By the Chimney with Care

. November 26, 2014.
stockings

It took eight months after our wedding for me to truly feel like a part of my husband’s family.

 It wasn’t that they did not embrace me – far from it. But there was one part of the family puzzle that was missing until the Christmas after our spring wedding. It came in the mail, in a small package that was light and flexible.

 It was a Christmas stocking. It was not just any store-bought stocking, however. This one was hand-knit by my sister-in-law, from a pattern that had been in the family for decades. It was Santa Claus, with a button nose, holding a decorated Christmas tree. Across the top was my name. As I pulled it from the package, my husband said, “You finally have your stocking!”

 Every member of the Barto family – whether by birth or marriage – eventually gets such a stocking. The originals were made back in the 1950s by my husband’s aunt for the children in the family. Eventually my husband’s sister and cousin took on the tradition and take turns making stockings for new family members.

 Each newly-minted spouse receives his or her stocking the Christmas after the wedding. Each new baby receives his or her stocking for their first Christmas. My first daughter, with whom we celebrated Thanksgiving in China, spent her first Christmas weeks later with her stocking hanging from the mantle. And it didn’t feel like our holiday was complete until my second daughter got hers a few months after coming home.

 Every family has its own holiday traditions. My own family, Italian to the core, celebrated Christmas Eve with the Feast of the Seven Fishes. No matter how good we were, we would find a tiny lump of coal in our stockings to remind us that we had our moments during the year. My mother-in-law would make a Christmas breakfast casserole that would bake all morning while presents were opened. And my husband’s overreaction to getting underwear for Christmas one year still makes his siblings laugh.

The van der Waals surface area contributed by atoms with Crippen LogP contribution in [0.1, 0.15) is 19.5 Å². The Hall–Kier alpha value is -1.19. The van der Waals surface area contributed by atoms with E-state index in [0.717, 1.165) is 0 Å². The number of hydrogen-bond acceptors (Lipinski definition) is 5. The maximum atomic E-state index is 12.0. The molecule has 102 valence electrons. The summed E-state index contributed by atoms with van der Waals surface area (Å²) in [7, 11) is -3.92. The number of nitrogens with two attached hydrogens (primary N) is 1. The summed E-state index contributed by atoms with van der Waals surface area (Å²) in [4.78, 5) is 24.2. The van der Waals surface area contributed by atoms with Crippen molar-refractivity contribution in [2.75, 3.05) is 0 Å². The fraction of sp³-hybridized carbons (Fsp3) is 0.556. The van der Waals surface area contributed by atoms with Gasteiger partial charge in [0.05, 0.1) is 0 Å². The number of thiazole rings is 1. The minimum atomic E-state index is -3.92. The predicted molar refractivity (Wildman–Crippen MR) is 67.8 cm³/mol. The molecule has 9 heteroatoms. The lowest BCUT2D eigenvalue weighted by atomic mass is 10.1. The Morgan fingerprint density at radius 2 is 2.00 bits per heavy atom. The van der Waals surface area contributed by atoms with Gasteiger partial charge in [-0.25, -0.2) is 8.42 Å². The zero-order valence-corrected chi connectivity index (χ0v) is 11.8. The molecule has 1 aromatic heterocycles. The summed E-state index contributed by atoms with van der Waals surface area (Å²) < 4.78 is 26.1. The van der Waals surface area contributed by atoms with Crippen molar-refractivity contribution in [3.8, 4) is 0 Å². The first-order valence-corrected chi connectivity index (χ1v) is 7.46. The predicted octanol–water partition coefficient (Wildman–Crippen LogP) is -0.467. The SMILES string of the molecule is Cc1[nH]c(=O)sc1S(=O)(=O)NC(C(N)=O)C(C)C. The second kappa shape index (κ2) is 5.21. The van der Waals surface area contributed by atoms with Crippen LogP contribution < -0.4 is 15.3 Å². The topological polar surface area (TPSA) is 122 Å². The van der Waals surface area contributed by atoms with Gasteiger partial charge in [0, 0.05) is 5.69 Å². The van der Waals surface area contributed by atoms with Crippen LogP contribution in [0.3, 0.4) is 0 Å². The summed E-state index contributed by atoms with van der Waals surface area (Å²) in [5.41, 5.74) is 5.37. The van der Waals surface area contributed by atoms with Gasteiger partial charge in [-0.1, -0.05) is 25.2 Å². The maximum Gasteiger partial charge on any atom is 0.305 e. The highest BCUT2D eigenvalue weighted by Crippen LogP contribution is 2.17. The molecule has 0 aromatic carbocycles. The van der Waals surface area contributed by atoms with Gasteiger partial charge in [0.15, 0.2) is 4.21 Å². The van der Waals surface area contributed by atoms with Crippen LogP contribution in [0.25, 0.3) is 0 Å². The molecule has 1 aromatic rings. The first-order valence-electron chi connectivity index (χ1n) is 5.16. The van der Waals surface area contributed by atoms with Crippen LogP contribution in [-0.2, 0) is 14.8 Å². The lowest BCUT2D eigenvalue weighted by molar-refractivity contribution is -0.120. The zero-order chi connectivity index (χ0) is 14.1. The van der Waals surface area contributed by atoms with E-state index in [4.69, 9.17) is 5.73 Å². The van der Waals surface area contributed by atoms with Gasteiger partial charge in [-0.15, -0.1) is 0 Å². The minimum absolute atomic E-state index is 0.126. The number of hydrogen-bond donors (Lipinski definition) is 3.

We’ve tried to keep some of those traditions, and add new ones. We don’t have family here, but we never travel at Christmas. We want our children to wake up in their own beds. There is no alarm clock on Christmas morning – whoever is up first can wake everyone else up no matter what time it is. And, since we go to church on Christmas Eve, Christmas Day is spent in pajamas. And you just never know if one of those pretty wrapped packages has underwear in it.

 This year, another branch of the Barto family gets to enjoy the Christmas stocking tradition. My brother-in-law and his wife recently had a beautiful baby girl. This month, Bella will get her stocking in the mail courtesy of her Aunt Kris.

 And, when we decorate our own house for Christmas, we will hang our stockings by the chimney with care. Each one is a little different, depending on who made it, but all four reflect a common love of family. And that, after all, is one of the best Christmas traditions we can continue.